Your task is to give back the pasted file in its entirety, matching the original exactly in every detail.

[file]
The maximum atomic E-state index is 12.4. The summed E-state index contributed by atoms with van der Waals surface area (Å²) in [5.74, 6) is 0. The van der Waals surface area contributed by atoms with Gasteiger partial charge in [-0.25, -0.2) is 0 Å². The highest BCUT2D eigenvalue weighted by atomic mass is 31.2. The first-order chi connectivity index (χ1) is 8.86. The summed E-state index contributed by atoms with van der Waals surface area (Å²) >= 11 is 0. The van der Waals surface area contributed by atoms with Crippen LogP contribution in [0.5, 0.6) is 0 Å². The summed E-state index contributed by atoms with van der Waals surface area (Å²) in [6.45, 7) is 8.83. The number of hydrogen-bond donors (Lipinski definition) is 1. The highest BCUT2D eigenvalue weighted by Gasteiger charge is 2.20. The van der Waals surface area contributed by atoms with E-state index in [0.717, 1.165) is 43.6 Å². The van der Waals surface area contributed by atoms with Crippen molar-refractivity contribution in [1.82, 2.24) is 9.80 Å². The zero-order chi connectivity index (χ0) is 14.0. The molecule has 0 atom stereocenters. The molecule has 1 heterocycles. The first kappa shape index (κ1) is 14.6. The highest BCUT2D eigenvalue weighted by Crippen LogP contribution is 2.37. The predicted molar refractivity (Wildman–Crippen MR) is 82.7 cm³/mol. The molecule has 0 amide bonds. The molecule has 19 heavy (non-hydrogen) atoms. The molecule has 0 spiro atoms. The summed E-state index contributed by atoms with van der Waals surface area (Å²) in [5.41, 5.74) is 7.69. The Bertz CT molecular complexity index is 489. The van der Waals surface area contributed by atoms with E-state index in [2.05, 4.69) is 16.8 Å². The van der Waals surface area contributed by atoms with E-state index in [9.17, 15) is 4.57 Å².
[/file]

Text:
The maximum atomic E-state index is 12.4. The summed E-state index contributed by atoms with van der Waals surface area (Å²) in [5.74, 6) is 0. The van der Waals surface area contributed by atoms with Gasteiger partial charge in [-0.25, -0.2) is 0 Å². The highest BCUT2D eigenvalue weighted by atomic mass is 31.2. The first-order chi connectivity index (χ1) is 8.86. The summed E-state index contributed by atoms with van der Waals surface area (Å²) >= 11 is 0. The van der Waals surface area contributed by atoms with Crippen LogP contribution in [0.5, 0.6) is 0 Å². The summed E-state index contributed by atoms with van der Waals surface area (Å²) in [6.45, 7) is 8.83. The number of hydrogen-bond donors (Lipinski definition) is 1. The highest BCUT2D eigenvalue weighted by Gasteiger charge is 2.20. The van der Waals surface area contributed by atoms with E-state index in [0.717, 1.165) is 43.6 Å². The van der Waals surface area contributed by atoms with Crippen molar-refractivity contribution in [1.82, 2.24) is 9.80 Å². The zero-order chi connectivity index (χ0) is 14.0. The molecule has 0 atom stereocenters. The molecule has 1 heterocycles. The first kappa shape index (κ1) is 14.6. The highest BCUT2D eigenvalue weighted by Crippen LogP contribution is 2.37. The predicted molar refractivity (Wildman–Crippen MR) is 82.7 cm³/mol. The molecule has 0 amide bonds. The molecule has 19 heavy (non-hydrogen) atoms. The molecule has 0 spiro atoms. The summed E-state index contributed by atoms with van der Waals surface area (Å²) in [5.41, 5.74) is 7.69. The Bertz CT molecular complexity index is 489. The van der Waals surface area contributed by atoms with E-state index in [2.05, 4.69) is 16.8 Å². The van der Waals surface area contributed by atoms with E-state index in [9.17, 15) is 4.57 Å².